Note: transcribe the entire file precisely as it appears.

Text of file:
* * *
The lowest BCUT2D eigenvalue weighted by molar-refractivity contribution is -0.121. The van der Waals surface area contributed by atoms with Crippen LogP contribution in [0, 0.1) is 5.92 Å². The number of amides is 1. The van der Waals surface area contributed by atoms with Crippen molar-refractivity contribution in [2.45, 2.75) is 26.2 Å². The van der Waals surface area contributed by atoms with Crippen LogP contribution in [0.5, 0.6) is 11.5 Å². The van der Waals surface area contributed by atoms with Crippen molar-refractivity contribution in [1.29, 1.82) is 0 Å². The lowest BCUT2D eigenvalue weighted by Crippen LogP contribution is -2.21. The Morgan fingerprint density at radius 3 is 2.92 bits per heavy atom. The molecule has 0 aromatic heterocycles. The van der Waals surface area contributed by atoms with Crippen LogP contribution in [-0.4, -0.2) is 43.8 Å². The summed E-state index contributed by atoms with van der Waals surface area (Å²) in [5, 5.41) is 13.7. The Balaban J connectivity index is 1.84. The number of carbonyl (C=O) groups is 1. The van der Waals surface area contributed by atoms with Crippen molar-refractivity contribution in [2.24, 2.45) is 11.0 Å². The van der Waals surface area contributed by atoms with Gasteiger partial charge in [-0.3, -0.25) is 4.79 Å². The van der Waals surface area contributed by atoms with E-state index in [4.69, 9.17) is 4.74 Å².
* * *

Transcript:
The lowest BCUT2D eigenvalue weighted by molar-refractivity contribution is -0.121. The van der Waals surface area contributed by atoms with Crippen LogP contribution in [0, 0.1) is 5.92 Å². The number of amides is 1. The van der Waals surface area contributed by atoms with Crippen molar-refractivity contribution in [2.45, 2.75) is 26.2 Å². The van der Waals surface area contributed by atoms with Crippen LogP contribution in [0.5, 0.6) is 11.5 Å². The van der Waals surface area contributed by atoms with Crippen molar-refractivity contribution in [1.29, 1.82) is 0 Å². The lowest BCUT2D eigenvalue weighted by Crippen LogP contribution is -2.21. The Morgan fingerprint density at radius 3 is 2.92 bits per heavy atom. The molecule has 0 aromatic heterocycles. The van der Waals surface area contributed by atoms with Crippen LogP contribution in [-0.4, -0.2) is 43.8 Å². The summed E-state index contributed by atoms with van der Waals surface area (Å²) in [5, 5.41) is 13.7. The Balaban J connectivity index is 1.84. The number of carbonyl (C=O) groups is 1. The van der Waals surface area contributed by atoms with Crippen molar-refractivity contribution in [2.24, 2.45) is 11.0 Å². The van der Waals surface area contributed by atoms with Gasteiger partial charge in [-0.3, -0.25) is 4.79 Å². The van der Waals surface area contributed by atoms with E-state index in [4.69, 9.17) is 4.74 Å².